Tuesday, August 22, 2017

Why We Should Keep The Confederate Monuments Right Where They Are

Tearing down Confederate statues, or any monuments from our history, will not change the past. But it will make for a poorer, less enlightened future.
In the wake of Charlottesville, a chorus of media outlets, political activists, and random people on the Internet have called for the removal or destruction of Confederate statues in cities across the country. They say we shouldn’t honor a bunch of racists who fought to preserve slavery, and that it’s long past time for these painful reminders of our past to come down—stow them away in a museum or smash them to pieces, just get them off the streets.
This iconoclastic impulse is a mistake, even after the harrowing events in Charlottesville last weekend. It’s a mistake not because there was anything noble about the Confederacy or its raison d’ĂȘtre, which was slavery, but because there is something noble—and, for a free people, necessary—about preserving our history so we can understand who we are and how we should live.
For all the tough talk this week about the problems with these historical monuments, there hasn’t been nearly enough discussion of their history. Most of them were built a half-century after the war, as the Civil War generation was beginning to die off. Before the turn of the century, Confederate graves had for the most part not been cared for in federal cemeteries, and erecting a Confederate monument was considered treasonous.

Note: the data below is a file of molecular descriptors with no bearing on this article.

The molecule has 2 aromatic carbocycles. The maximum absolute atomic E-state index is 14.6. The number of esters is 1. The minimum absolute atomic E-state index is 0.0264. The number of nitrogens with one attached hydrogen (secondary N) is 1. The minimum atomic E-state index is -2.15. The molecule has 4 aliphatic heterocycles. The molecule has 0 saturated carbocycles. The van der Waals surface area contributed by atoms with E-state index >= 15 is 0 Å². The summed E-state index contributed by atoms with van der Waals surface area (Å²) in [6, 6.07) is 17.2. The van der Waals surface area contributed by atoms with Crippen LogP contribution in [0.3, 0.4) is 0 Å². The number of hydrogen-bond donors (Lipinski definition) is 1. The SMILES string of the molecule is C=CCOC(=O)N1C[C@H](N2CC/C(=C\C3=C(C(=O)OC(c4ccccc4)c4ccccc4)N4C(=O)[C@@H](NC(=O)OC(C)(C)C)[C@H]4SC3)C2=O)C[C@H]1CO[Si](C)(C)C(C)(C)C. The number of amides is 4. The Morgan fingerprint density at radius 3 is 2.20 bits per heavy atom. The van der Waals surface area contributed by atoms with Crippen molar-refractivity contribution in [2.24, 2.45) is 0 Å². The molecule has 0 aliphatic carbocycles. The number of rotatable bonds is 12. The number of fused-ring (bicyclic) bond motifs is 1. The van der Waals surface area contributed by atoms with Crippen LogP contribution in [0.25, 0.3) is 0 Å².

But as the veterans of the war began to die, there was a renewed push for reconciliation between North and South, and with it an outpouring of filial piety. Of course, the monument boom across the South during the first two decades of the twentieth century came at a time of terrible race relations, mass immigration, and the pernicious influence of the Lost Cause mythos, which poisoned the South.
So the monuments reflect more than one current of early twentieth-century America. They served to venerate Confederate heroes like Robert E. Lee, thereby cementing the narrative of the Lost Cause and all its misty-eyed nostalgia about the South. But they were also an outpouring of grief and remembrance for the hundreds of thousands who had died in the war. Nearly a quarter of Southern white men in their twenties were killed or died from disease. Is it any wonder that decades later, as families began to bury Confederate veterans in greater numbers, there would be a push to erect memorials to that generation?
Read the rest from The Federalist HERE.

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